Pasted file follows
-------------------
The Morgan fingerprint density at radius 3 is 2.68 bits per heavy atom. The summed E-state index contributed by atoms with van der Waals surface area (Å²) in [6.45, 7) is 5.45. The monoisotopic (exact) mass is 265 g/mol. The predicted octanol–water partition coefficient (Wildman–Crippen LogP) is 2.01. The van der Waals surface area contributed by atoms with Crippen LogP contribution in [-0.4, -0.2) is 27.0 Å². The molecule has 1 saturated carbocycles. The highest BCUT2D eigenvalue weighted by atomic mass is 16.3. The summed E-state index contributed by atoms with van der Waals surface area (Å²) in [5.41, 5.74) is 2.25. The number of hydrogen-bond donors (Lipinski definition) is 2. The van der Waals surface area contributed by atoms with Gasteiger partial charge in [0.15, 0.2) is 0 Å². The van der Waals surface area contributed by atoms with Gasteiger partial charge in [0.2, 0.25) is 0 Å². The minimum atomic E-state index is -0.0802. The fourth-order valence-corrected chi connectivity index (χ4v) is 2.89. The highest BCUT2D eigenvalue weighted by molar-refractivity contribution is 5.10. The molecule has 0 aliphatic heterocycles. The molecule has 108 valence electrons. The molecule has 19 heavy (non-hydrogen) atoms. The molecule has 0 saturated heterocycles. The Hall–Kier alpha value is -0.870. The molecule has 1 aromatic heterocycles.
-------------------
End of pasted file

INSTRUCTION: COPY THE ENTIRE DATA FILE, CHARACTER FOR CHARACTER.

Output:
The Morgan fingerprint density at radius 3 is 2.68 bits per heavy atom. The summed E-state index contributed by atoms with van der Waals surface area (Å²) in [6.45, 7) is 5.45. The monoisotopic (exact) mass is 265 g/mol. The predicted octanol–water partition coefficient (Wildman–Crippen LogP) is 2.01. The van der Waals surface area contributed by atoms with Crippen LogP contribution in [-0.4, -0.2) is 27.0 Å². The molecule has 1 saturated carbocycles. The highest BCUT2D eigenvalue weighted by atomic mass is 16.3. The summed E-state index contributed by atoms with van der Waals surface area (Å²) in [5.41, 5.74) is 2.25. The number of hydrogen-bond donors (Lipinski definition) is 2. The van der Waals surface area contributed by atoms with Gasteiger partial charge in [0.15, 0.2) is 0 Å². The van der Waals surface area contributed by atoms with Gasteiger partial charge in [0.2, 0.25) is 0 Å². The minimum atomic E-state index is -0.0802. The fourth-order valence-corrected chi connectivity index (χ4v) is 2.89. The highest BCUT2D eigenvalue weighted by molar-refractivity contribution is 5.10. The molecule has 0 aliphatic heterocycles. The molecule has 108 valence electrons. The molecule has 19 heavy (non-hydrogen) atoms. The molecule has 0 saturated heterocycles. The Hall–Kier alpha value is -0.870. The molecule has 1 aromatic heterocycles.